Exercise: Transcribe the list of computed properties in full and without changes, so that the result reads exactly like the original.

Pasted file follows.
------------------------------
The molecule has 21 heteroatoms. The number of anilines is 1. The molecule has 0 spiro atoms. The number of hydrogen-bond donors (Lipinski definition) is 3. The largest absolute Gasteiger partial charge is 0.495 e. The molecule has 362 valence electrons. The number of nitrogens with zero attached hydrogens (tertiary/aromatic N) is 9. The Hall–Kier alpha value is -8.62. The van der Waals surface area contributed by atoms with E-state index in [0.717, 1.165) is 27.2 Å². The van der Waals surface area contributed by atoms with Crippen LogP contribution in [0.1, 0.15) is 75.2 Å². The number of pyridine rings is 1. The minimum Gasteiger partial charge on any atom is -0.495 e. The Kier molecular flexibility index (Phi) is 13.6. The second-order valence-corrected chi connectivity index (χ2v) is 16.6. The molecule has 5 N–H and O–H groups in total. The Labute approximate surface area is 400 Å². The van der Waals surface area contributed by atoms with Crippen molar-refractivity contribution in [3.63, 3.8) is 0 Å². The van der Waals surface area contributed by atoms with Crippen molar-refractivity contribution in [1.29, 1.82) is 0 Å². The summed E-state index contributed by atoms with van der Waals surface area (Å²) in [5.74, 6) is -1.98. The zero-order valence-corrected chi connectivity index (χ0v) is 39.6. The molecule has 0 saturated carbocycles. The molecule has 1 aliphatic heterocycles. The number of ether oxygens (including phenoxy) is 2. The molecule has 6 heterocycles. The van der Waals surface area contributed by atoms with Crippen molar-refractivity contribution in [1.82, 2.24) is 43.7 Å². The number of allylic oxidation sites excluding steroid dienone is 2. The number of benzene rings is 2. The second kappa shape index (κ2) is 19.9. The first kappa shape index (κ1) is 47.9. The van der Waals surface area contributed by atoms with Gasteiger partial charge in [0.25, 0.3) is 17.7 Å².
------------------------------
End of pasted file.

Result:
The molecule has 21 heteroatoms. The number of anilines is 1. The molecule has 0 spiro atoms. The number of hydrogen-bond donors (Lipinski definition) is 3. The largest absolute Gasteiger partial charge is 0.495 e. The molecule has 362 valence electrons. The number of nitrogens with zero attached hydrogens (tertiary/aromatic N) is 9. The Hall–Kier alpha value is -8.62. The van der Waals surface area contributed by atoms with E-state index in [0.717, 1.165) is 27.2 Å². The van der Waals surface area contributed by atoms with Crippen LogP contribution in [0.1, 0.15) is 75.2 Å². The number of pyridine rings is 1. The minimum Gasteiger partial charge on any atom is -0.495 e. The Kier molecular flexibility index (Phi) is 13.6. The second-order valence-corrected chi connectivity index (χ2v) is 16.6. The molecule has 5 N–H and O–H groups in total. The Labute approximate surface area is 400 Å². The van der Waals surface area contributed by atoms with Crippen molar-refractivity contribution in [3.63, 3.8) is 0 Å². The van der Waals surface area contributed by atoms with Crippen molar-refractivity contribution in [1.29, 1.82) is 0 Å². The summed E-state index contributed by atoms with van der Waals surface area (Å²) in [5.74, 6) is -1.98. The zero-order valence-corrected chi connectivity index (χ0v) is 39.6. The molecule has 0 saturated carbocycles. The molecule has 1 aliphatic heterocycles. The number of ether oxygens (including phenoxy) is 2. The molecule has 6 heterocycles. The van der Waals surface area contributed by atoms with Crippen molar-refractivity contribution in [1.82, 2.24) is 43.7 Å². The number of allylic oxidation sites excluding steroid dienone is 2. The number of benzene rings is 2. The second kappa shape index (κ2) is 19.9. The first kappa shape index (κ1) is 47.9. The van der Waals surface area contributed by atoms with Gasteiger partial charge in [0.25, 0.3) is 17.7 Å².